Port Douglas & Mossman Gazette - - REAL ESTATE -

As I was away, I missed the re­cent meet­ing on croc man­age­ment.

From the com­ments, all showed fi­nan­cial con­cerns for the tourism in­dus­try and how the rep­u­ta­tion of the beaches would be af­fected.

There was com­plete dis­re­gard for any con­ser­va­tion views as is held by the EHP.

It could be ar­gued that I have an in­ter­est in pro­tect­ing crocs for my busi­ness but as a con­ser­va­tion­ist I be­lieve their pro­tec­tion is para­mount!

I have walked my dog on Wonga Beach for the last seven years and watched for crocs and have never seen one there. On my tours, guests spot “lo­godiles” fre­quently.

As for tourists be­ing afraid of crocs, I dis­agree. Hu­mans are cu­ri­ous and want to see them.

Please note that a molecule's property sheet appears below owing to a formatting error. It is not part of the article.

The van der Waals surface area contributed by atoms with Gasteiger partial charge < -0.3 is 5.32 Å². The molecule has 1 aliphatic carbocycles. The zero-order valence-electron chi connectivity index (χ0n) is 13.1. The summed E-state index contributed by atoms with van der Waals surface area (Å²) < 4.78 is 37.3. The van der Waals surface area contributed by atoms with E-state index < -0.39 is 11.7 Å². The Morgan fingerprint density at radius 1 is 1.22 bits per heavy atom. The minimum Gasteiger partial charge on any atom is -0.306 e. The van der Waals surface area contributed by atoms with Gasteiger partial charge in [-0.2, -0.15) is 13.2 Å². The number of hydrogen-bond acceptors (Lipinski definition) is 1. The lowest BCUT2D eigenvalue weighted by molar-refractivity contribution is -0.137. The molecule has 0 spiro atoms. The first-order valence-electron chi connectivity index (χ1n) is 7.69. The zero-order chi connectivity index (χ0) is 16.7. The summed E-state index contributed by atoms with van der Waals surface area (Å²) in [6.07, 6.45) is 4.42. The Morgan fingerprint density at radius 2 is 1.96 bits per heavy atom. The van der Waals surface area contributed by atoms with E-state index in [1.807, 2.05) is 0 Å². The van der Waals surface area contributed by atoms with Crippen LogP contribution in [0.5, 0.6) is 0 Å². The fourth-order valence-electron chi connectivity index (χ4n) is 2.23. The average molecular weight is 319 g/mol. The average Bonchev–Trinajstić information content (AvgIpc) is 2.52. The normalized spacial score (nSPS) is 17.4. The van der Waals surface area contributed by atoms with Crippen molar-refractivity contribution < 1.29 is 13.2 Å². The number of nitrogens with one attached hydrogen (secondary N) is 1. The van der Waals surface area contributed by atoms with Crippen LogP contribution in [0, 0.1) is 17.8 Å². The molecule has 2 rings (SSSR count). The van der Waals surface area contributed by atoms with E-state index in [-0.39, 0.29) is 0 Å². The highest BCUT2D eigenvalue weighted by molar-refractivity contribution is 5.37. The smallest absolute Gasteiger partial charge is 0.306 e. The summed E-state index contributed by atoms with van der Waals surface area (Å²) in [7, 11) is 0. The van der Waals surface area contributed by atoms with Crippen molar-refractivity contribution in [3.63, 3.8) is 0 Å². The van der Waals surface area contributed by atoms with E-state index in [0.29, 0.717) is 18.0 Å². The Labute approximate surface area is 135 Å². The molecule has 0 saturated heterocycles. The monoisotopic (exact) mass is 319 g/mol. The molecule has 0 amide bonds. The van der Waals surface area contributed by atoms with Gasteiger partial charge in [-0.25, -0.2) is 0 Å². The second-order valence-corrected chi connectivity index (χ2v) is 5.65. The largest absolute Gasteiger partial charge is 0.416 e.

One writer said he had fre­quent sight­ings of the same large crocs, which tells me in­creas­ing num­bers of peo­ple ar­riv­ing here amount to the per­cep­tion that the num­bers are in­creas­ing rapidly, when they are ac­tu­ally see­ing the same ones!

By 1974 the pop­u­la­tion had al­most been wiped out. They were then pro­tected and the num­bers re­cov­ered but are grad­u­ally sta­bil­is­ing to a low den­sity (check the EHP web­site)

As a tour guide/op­er­a­tor on the Dain­tree River for 29 years I have not seen an in­crease in their num­bers.

I be­lieve that the EHP won’t let fi­nan­cial con­cerns in­ter­fere with the wel­fare of na­tive an­i­mals to the level that the lo­cals of Port Dou­glas are de­mand­ing!

Bruce Belcher, Dain­tree River

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